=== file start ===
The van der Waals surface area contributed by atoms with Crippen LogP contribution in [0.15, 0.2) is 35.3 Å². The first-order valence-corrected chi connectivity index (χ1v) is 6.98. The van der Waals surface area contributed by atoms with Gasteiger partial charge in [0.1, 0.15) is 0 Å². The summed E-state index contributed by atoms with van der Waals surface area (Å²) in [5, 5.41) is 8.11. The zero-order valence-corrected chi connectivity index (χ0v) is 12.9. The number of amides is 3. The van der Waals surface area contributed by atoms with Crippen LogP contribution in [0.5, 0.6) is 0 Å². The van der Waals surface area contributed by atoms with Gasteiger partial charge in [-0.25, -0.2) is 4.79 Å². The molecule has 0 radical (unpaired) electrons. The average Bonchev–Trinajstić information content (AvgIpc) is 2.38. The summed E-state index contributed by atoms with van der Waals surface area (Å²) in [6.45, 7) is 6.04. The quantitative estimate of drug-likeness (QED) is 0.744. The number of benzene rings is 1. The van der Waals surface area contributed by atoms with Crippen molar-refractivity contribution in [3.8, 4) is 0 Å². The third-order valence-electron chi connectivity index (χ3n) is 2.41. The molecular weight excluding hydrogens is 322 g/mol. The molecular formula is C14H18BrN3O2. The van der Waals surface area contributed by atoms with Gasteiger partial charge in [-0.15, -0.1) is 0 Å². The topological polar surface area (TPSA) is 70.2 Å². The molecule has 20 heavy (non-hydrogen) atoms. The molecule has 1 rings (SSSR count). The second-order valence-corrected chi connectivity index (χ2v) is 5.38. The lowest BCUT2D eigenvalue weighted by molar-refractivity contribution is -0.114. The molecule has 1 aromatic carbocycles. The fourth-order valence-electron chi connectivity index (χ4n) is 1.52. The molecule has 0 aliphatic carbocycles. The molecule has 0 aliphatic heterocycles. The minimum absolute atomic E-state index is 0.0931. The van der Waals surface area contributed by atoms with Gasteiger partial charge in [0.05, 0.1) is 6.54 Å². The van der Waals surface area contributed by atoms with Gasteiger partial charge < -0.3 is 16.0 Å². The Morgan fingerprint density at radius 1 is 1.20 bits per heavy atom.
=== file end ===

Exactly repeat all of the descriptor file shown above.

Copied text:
The van der Waals surface area contributed by atoms with Crippen LogP contribution in [0.15, 0.2) is 35.3 Å². The first-order valence-corrected chi connectivity index (χ1v) is 6.98. The van der Waals surface area contributed by atoms with Gasteiger partial charge in [0.1, 0.15) is 0 Å². The summed E-state index contributed by atoms with van der Waals surface area (Å²) in [5, 5.41) is 8.11. The zero-order valence-corrected chi connectivity index (χ0v) is 12.9. The number of amides is 3. The van der Waals surface area contributed by atoms with Crippen LogP contribution in [0.5, 0.6) is 0 Å². The van der Waals surface area contributed by atoms with Gasteiger partial charge in [-0.25, -0.2) is 4.79 Å². The molecule has 0 radical (unpaired) electrons. The average Bonchev–Trinajstić information content (AvgIpc) is 2.38. The summed E-state index contributed by atoms with van der Waals surface area (Å²) in [6.45, 7) is 6.04. The quantitative estimate of drug-likeness (QED) is 0.744. The number of benzene rings is 1. The van der Waals surface area contributed by atoms with Crippen molar-refractivity contribution in [3.8, 4) is 0 Å². The third-order valence-electron chi connectivity index (χ3n) is 2.41. The molecular weight excluding hydrogens is 322 g/mol. The molecular formula is C14H18BrN3O2. The van der Waals surface area contributed by atoms with Gasteiger partial charge in [-0.15, -0.1) is 0 Å². The topological polar surface area (TPSA) is 70.2 Å². The molecule has 20 heavy (non-hydrogen) atoms. The molecule has 1 rings (SSSR count). The second-order valence-corrected chi connectivity index (χ2v) is 5.38. The lowest BCUT2D eigenvalue weighted by molar-refractivity contribution is -0.114. The molecule has 1 aromatic carbocycles. The fourth-order valence-electron chi connectivity index (χ4n) is 1.52. The molecule has 0 aliphatic carbocycles. The molecule has 0 aliphatic heterocycles. The minimum absolute atomic E-state index is 0.0931. The van der Waals surface area contributed by atoms with Gasteiger partial charge in [0.05, 0.1) is 6.54 Å². The van der Waals surface area contributed by atoms with Gasteiger partial charge < -0.3 is 16.0 Å². The Morgan fingerprint density at radius 1 is 1.20 bits per heavy atom.